What does the title refer to?
"The big sleep" is slang for death and the eternal afterlife. That euphemism is never directly explained in the film, leaving open what it means. In the novel by Raymond Chandler, Marlowe considers the "big sleep" in relation to Canino's death, and the fact that he has been drawn into the nastiness of corruption and crime—killing Marlowe—in order to stay alive. It is unclear to Marlowe whether life, with all its corruption and sin, is preferable to "the big sleep," in which one finally communes with peacefulness and silence.
What is gained and what is lost in the decision to tell the story from an objective perspective?
The objective narration adopted by the filmmakers to allow the audience to collect clues at the same time as Marlowe—but without insight into how he is putting those clues together—helps to build the suspense of the mystery as it plays out. By not knowing anything more than the detective, the audience feels as though they are working alongside Marlowe to resolve the mystery. At the same time, however, since we only know what Marlowe knows and not what he thinks, the audience is left with some unanswered questions, and at times the plot becomes almost prohibitively confusing. While Marlowe is an unusually gifted detective, able to piece together clues, the audience is working with fragments and speculation for most of the film. What results is a glorious and compelling mess, one which leaves the viewer scratching their head, but still relishing in the elegant style of Hawks' filmmaking and the many wonderful performances.
Why does Marlowe seem to respect Harry Jones?
While it remains consistently unclear whether Marlowe respects anyone (even himself), he exhibits a strange regard for the short gangster, Harry Jones. While all the other villains are nefarious, deceptive, and dishonest, Jones exhibits an unusual straightforwardness with Marlowe, which wins his affection. Additionally, Harry lies about Agnes's whereabouts to Canino in order to save Agnes, and then drinks the poison concoction that Canino gives him, dutifully. Marlowe respects the fact that Harry Jones sacrifices his own life for the sake of another, because he knows that that is what is right. Marlowe identifies with Harry Jones, because they both have to do bad things in order to do the right thing. Marlowe sees something of himself in the tragic plight of Jones.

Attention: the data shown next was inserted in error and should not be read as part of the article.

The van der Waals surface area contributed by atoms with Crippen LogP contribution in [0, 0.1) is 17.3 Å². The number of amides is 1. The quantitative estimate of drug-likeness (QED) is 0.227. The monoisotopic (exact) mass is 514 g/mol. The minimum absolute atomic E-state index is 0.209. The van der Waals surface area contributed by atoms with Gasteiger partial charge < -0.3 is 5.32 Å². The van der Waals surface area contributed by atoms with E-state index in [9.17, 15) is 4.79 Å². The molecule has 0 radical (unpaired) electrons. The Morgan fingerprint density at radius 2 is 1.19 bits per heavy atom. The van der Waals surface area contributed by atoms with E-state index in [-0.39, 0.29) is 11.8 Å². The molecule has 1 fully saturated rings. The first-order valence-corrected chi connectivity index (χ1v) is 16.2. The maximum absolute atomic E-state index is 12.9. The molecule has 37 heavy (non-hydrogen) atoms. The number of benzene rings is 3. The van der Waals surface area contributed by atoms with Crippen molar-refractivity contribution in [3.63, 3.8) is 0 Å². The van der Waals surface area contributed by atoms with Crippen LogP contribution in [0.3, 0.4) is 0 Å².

What is the difference between Vivian and her sister Carmen?
The difference between the Sternwood sisters is perhaps best encapsulated in how they are described by their father General Sternwood. He says, "They're alike only in having the same corrupt blood. Vivian is spoilt, exacting, smart and ruthless. Carmen is still a little child who likes to pull the wings off flies." Sternwood describes them as very distinct from one another, though his terms are somewhat difficult to decipher. Vivian is too smart and bold for her own good, and we soon find out that, while elegant, she has a large appetite for gambling, an unseemly activity. Carmen, on the other hand, is completely out of control, sleeping with every man in sight, posing for pornographic pictures, doing hard drugs, and even killing a man. Thus, the degree to which the two sisters have vices are quite contrasting. Vivian is fundamentally ethical, even if she likes to explore the darker shadows of society. Carmen is pathologically sinful, and at the end, must be sent to a psychiatric institution.
Is Marlowe an ethical man?
Fundamentally, Marlowe has a strong ethical sense, and desires to do the right thing. Even though he often gets himself into trouble, must resort to killing Canino, and lies throughout to get the answers he needs, it is always in the service of the truth and in restoring justice. His hard drinking, heavy smoking, and flirtatious ways are all part of the contradictions of the noir hero. A lone wolf, the protagonist of a noir always seems more shadowy and sinful than he is. The hero of noir always knows that in order to get results and clean up the streets, one has to put up with and even participate in some of the world's ugliness. That is just part of the job. Marlowe typifies this cynical, world-weary, but ultimately ethical understanding of "how the world works."